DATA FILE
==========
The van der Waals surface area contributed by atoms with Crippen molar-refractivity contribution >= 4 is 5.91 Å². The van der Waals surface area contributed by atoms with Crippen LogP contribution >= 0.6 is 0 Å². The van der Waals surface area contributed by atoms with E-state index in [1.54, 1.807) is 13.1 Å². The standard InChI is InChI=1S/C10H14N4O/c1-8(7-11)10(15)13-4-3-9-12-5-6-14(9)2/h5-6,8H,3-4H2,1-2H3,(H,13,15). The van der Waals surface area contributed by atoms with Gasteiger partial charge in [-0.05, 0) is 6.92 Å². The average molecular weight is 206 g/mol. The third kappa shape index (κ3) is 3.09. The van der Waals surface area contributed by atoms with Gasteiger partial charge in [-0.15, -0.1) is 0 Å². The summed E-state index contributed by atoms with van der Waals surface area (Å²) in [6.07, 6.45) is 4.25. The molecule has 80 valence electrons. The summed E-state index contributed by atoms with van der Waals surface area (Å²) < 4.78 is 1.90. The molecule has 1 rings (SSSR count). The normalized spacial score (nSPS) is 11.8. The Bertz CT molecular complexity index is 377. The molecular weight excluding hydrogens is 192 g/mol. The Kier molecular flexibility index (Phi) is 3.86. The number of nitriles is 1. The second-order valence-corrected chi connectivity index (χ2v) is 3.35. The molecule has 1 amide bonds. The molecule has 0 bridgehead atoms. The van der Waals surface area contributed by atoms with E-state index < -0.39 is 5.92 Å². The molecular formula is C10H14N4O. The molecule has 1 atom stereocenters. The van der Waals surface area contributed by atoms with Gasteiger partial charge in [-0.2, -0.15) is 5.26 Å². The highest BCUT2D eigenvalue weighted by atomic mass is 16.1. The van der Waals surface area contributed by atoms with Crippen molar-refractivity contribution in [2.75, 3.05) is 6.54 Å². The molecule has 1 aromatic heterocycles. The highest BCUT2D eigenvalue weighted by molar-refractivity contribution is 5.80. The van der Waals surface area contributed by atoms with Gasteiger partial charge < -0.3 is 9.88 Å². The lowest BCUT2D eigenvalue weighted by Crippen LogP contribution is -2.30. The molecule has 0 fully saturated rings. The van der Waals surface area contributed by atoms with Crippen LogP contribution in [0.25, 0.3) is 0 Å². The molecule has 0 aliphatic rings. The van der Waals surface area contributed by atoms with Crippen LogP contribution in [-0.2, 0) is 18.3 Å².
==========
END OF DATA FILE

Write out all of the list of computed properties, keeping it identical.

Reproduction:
The van der Waals surface area contributed by atoms with Crippen molar-refractivity contribution >= 4 is 5.91 Å². The van der Waals surface area contributed by atoms with Crippen LogP contribution >= 0.6 is 0 Å². The van der Waals surface area contributed by atoms with E-state index in [1.54, 1.807) is 13.1 Å². The standard InChI is InChI=1S/C10H14N4O/c1-8(7-11)10(15)13-4-3-9-12-5-6-14(9)2/h5-6,8H,3-4H2,1-2H3,(H,13,15). The van der Waals surface area contributed by atoms with Gasteiger partial charge in [-0.05, 0) is 6.92 Å². The average molecular weight is 206 g/mol. The third kappa shape index (κ3) is 3.09. The van der Waals surface area contributed by atoms with Gasteiger partial charge in [-0.15, -0.1) is 0 Å². The summed E-state index contributed by atoms with van der Waals surface area (Å²) in [6.07, 6.45) is 4.25. The molecule has 80 valence electrons. The summed E-state index contributed by atoms with van der Waals surface area (Å²) < 4.78 is 1.90. The molecule has 1 rings (SSSR count). The normalized spacial score (nSPS) is 11.8. The Bertz CT molecular complexity index is 377. The molecular weight excluding hydrogens is 192 g/mol. The Kier molecular flexibility index (Phi) is 3.86. The number of nitriles is 1. The second-order valence-corrected chi connectivity index (χ2v) is 3.35. The molecule has 1 amide bonds. The molecule has 0 bridgehead atoms. The van der Waals surface area contributed by atoms with E-state index < -0.39 is 5.92 Å². The molecular formula is C10H14N4O. The molecule has 1 atom stereocenters. The van der Waals surface area contributed by atoms with Gasteiger partial charge in [-0.2, -0.15) is 5.26 Å². The highest BCUT2D eigenvalue weighted by atomic mass is 16.1. The van der Waals surface area contributed by atoms with Crippen molar-refractivity contribution in [2.75, 3.05) is 6.54 Å². The molecule has 1 aromatic heterocycles. The highest BCUT2D eigenvalue weighted by molar-refractivity contribution is 5.80. The van der Waals surface area contributed by atoms with Gasteiger partial charge < -0.3 is 9.88 Å². The lowest BCUT2D eigenvalue weighted by Crippen LogP contribution is -2.30. The molecule has 0 fully saturated rings. The van der Waals surface area contributed by atoms with Crippen LogP contribution in [0.25, 0.3) is 0 Å². The molecule has 0 aliphatic rings. The van der Waals surface area contributed by atoms with Crippen LogP contribution in [-0.2, 0) is 18.3 Å².